Potiphar12's Blog
An Octogenarian in the modern world


The October 27th papers gave substantial coverage to the end of British military involvement in Afghanistan. Some writers doubted the possibility of Britain ever again wanting to, or being capable of undertaking such a campaign. I felt called to consider my own attitude. I am conditioned, of course. When I was a young man significant parts of the British Empire remained, and I had been taught to view it as an influence for good. I believed that my country still had some power in the world. Being patriotic was OK and if people died fighting in war, that was accepted. And the population of the UK was mostly English, Scottish, Welsh or Irish by birth.

I am now one of a minority. I live in a multicultural society with a broadly socialist morality and the well-being of the citizens is seen as the greatest good. My ideas are out-dated. Warfare has also passed me by age-wise. No government is going to introduce conscription for men over eighty. So I ask myself questions about war in a theoretical, non-personal way.

Aggression is a normal response when a group or tribe or nation feels threatened. But what is the nature of the threat and is it real or imagined, immediate or remote, likely to bring death or just inconvenience? And is the group, tribe or nation so much of the same mind that the great majority feel threatened? Iraq was seen as a threat by many because it’s leader was believed to have weapons of mass destruction available and to be a man capable of using them against a perceived enemy. Many people in the UK believed that this constituted a physical threat and that something had to be done: many others did not share that belief. The outcome was a ‘conventional’ war decided upon by the government and resolved in the end by military action.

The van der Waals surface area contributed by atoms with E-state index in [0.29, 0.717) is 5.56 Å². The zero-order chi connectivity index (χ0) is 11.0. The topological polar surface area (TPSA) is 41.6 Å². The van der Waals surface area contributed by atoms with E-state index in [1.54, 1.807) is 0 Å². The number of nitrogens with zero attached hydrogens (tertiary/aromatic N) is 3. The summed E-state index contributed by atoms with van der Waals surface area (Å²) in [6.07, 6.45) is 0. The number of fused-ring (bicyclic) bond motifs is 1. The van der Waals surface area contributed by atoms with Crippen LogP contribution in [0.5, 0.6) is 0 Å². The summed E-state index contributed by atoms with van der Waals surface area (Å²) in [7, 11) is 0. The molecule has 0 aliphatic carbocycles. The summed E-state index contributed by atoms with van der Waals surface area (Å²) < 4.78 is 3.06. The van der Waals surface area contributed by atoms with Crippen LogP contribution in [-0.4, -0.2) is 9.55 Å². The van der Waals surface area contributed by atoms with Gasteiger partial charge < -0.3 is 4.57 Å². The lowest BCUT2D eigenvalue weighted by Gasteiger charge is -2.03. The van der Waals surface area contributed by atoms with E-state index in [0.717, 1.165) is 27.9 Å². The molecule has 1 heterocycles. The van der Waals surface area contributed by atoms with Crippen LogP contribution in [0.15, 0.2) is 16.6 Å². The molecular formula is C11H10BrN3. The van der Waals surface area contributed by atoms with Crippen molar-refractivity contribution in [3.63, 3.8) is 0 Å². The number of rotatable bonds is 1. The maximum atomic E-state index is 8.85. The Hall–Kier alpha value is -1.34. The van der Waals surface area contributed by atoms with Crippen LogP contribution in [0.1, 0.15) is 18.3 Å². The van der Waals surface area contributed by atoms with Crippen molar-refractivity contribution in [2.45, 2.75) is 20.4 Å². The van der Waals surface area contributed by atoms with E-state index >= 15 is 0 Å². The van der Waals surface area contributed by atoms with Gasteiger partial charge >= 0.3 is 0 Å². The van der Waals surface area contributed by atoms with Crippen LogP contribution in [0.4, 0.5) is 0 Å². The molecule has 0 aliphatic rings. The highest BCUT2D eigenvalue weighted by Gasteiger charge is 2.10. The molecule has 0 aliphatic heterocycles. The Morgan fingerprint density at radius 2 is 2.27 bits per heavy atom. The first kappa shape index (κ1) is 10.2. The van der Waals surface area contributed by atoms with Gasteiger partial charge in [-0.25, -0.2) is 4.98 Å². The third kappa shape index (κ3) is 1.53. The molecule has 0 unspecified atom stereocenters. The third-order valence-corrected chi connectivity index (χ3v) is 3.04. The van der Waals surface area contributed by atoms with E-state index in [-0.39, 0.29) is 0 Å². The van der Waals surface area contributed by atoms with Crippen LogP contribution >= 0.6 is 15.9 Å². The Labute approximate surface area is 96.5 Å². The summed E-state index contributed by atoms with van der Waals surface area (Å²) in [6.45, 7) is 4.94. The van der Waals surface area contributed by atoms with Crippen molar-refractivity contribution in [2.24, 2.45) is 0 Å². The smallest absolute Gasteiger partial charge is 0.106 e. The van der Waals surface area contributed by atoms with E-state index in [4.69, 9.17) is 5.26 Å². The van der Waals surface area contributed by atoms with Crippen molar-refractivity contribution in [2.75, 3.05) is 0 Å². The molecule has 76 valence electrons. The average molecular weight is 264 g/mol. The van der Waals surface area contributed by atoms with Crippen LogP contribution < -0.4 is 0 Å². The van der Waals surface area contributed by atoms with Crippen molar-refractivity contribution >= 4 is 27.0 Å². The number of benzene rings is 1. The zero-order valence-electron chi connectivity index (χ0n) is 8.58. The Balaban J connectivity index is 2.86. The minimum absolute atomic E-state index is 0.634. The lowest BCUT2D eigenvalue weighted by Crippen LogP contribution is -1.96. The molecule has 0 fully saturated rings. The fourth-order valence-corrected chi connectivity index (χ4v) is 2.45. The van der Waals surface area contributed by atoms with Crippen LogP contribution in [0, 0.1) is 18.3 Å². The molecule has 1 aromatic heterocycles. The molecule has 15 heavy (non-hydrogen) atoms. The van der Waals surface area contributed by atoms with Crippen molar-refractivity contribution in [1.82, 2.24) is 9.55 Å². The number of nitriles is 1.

Politicians in the UK are intent on running down our armed forces: so much so that one feels they have discounted any threat that would require them. The attitude seems to be that “Nobody is going to threaten us with physical invasion in the way that Napoleon and Hitler did.” If that is true, are there other threats to be considered? Who is threatened? Are the threats serious? Can they be resisted? Should they be resisted? How?

There is a threat to our standard of living because of globalisation.Countries that were way behind us are catching up fast and failure to recognise this may mean being overtaken. If competition gives rise to progress then this is only a threat if we don’t respond by competing ourselves. That is done by constant awareness of what is going on elsewhere and demands cooperation as well as competition.

There is a threat to the security of individual citizens because extremists are not frightened by death. This is a real and serious threat which our security services are struggling with. It also points to a weakness in our society. Our apparent concern with nothing except material well-being makes some people look for a more inspiring cause to embrace. The nearest we come to such a cause is our enthusiasm for democracy.

There is a threat to the health of our citizens because new diseases can spread rapidly. This is not just a threat to one group, tribe or nation. It is a threat to humanity, and the proper response is international cooperation.

There is a threat to the organisation of our society through excessive reliance on technology. A succession of apparently minor errors can cause an extraordinary degree of chaos. This is another global threat, for the world-wide-web means that there are no natural boundaries.

So the end of the Afghan campaign leads me to the conclusion that dangers leading to wars of that type are less likely than other dangers. Possibly ‘ defence of the realm’ is being overtaken as an issue. But the fundamental problem is always “Who is US and who is THEM?” Or, “Who is IT?” A new answer will take a long time to emerge.


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